You should have a test network. I’ll say it again.  HAVE A TEST NETWORK.  It should have a variety of machines in it that match the settings in your production network.  It doesn’t have to be a separate VLAN/subnet, but know what you’re scanning.  The various versions of Windows can all be slightly different, so have targets representative of your actual scan ranges.  You should also have access to the machines in question, RDP or physical works best, but console works too.


If you are not the admin of the machines you’re scanning, have their contact information.  Have their permission.  Depending on the target, schedule the scans with the system owner so they don’t impact other activities (though this might be for naught if YOU HAVE A TEST NETWORK (ok ok, rant done).

Documentation.  Have offline copies, but they update this stuff often.

It should also go without saying – Internet access.  While this series will try to cover the major issues you may run into, there are bound to be items that I miss.  Google your errors.  Post on the Tenable Discussion Forum.  Send me your solutions. 🙂

Other Tools

Your scanner should have the following tools installed on it, aside from Nessus.  (All of these have Windows/Unix versions if you ignored my advice above)

  • nmap
  • netcat
  • smbshell (link)
  • smbclient (‘nix only)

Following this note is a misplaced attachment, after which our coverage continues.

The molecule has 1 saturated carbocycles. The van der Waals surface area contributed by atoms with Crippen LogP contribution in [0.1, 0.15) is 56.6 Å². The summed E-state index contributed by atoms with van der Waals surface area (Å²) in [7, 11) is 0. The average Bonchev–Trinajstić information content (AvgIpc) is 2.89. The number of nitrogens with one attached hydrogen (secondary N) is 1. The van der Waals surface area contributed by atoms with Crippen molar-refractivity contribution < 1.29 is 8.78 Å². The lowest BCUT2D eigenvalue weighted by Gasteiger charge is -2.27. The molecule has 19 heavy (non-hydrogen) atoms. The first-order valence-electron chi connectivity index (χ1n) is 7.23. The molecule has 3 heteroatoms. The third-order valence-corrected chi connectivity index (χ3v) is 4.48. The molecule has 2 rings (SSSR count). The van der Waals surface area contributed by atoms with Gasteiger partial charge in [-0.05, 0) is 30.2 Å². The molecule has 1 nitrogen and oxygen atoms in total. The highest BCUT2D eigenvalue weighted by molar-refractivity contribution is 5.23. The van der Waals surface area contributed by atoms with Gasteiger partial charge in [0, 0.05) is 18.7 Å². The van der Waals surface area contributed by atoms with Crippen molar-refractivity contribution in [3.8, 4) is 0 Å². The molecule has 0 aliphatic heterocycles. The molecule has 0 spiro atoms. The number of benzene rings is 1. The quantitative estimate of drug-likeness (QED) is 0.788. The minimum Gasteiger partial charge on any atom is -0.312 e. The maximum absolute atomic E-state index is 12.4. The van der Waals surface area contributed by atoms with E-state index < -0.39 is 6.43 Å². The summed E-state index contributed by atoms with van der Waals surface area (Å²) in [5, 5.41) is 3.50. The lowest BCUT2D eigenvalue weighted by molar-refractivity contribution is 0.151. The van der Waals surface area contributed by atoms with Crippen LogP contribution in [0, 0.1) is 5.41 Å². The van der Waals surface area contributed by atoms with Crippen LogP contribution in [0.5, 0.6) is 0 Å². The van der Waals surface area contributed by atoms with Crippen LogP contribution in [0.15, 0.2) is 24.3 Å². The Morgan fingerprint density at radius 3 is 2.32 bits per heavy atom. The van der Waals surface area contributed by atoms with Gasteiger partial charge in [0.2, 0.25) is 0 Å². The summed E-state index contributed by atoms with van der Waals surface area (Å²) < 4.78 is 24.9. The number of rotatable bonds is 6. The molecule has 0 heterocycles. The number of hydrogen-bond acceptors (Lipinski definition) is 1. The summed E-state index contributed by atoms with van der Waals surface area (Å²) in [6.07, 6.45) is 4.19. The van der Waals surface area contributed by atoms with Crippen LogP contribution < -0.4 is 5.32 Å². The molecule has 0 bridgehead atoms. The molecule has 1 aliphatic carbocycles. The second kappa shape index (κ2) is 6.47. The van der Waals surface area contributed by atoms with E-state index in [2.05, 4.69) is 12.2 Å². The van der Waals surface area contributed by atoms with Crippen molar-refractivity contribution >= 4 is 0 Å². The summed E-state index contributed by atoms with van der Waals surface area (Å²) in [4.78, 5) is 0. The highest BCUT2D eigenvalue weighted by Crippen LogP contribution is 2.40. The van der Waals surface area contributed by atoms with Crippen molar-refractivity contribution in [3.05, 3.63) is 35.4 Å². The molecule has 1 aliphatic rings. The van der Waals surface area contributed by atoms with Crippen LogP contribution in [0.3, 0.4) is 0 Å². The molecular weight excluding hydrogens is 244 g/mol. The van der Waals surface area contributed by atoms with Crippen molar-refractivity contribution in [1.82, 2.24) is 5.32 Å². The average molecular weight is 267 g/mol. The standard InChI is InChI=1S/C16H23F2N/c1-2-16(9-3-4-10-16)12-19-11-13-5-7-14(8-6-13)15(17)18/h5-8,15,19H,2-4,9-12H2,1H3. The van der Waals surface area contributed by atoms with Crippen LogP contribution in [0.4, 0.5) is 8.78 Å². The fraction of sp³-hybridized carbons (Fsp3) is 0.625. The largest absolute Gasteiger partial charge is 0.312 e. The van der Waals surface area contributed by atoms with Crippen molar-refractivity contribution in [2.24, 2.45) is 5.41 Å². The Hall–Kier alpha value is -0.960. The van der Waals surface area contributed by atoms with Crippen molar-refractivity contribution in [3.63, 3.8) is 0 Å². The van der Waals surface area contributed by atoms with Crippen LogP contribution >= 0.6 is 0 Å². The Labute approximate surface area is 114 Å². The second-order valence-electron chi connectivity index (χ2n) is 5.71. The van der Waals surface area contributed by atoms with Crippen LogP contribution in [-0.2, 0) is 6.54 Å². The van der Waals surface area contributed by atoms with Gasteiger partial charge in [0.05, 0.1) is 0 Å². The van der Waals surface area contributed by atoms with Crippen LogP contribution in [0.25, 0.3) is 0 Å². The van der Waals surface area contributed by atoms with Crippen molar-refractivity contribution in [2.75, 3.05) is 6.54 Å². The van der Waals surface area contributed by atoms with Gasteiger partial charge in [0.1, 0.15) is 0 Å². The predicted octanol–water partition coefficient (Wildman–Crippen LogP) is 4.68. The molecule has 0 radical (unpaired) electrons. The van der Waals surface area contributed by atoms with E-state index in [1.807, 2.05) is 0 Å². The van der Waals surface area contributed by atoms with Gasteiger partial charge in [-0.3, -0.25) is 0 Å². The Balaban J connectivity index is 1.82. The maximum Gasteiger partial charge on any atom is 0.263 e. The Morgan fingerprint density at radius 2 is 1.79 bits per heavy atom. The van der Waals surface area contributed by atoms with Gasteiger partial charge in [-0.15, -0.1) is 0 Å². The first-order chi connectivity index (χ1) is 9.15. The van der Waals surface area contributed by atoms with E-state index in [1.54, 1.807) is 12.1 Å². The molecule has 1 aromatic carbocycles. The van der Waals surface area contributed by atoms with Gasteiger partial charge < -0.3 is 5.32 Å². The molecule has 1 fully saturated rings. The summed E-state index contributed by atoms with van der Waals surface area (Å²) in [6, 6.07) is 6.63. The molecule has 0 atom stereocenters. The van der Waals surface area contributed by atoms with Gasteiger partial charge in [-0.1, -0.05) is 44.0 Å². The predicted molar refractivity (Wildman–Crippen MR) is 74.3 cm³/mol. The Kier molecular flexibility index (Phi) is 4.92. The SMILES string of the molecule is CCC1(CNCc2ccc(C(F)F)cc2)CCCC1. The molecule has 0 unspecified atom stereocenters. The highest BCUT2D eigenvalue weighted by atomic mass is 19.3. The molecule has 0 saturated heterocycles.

• SSH Client
  • stunnel
  • Telnet Client
  • Wireshark/tcpdump
Posted in Nessus, Vulnerabilities | Comments Off on Validating Credentialed Nessus Scans (Part 1)

Antivirus policies for specific types of hosts

This was also posted on Pauldotcom here. ~ Seth

In many enterprise environments business needs for performance often trump security (Ok, more often then not). A good example of this is Exchange Administrators getting grumpy about your AV client causing too much of a performance impact on the back-end servers. Depending on the political weight and structure of your position/group, this argument usually ends in one of two ways. Either AV gets put on the box and the Exchange Admins live with the performance hit, or you live without AV on the Exchange server.

Antivirus products can also cause havoc with some products if they detect something and try to remove it. Sure, that string of text may have been similar to a virus from 1997, but the fact that your AV client decided to delete the database in which it was written, well that’s a problem.

Luckily, there is a middle ground.

Most enterprise level antivirus solutions allow you to implement specific policies for groups of computers. The problem exists with knowing how and what to implement as well as when to realize that it can’t solve your problem.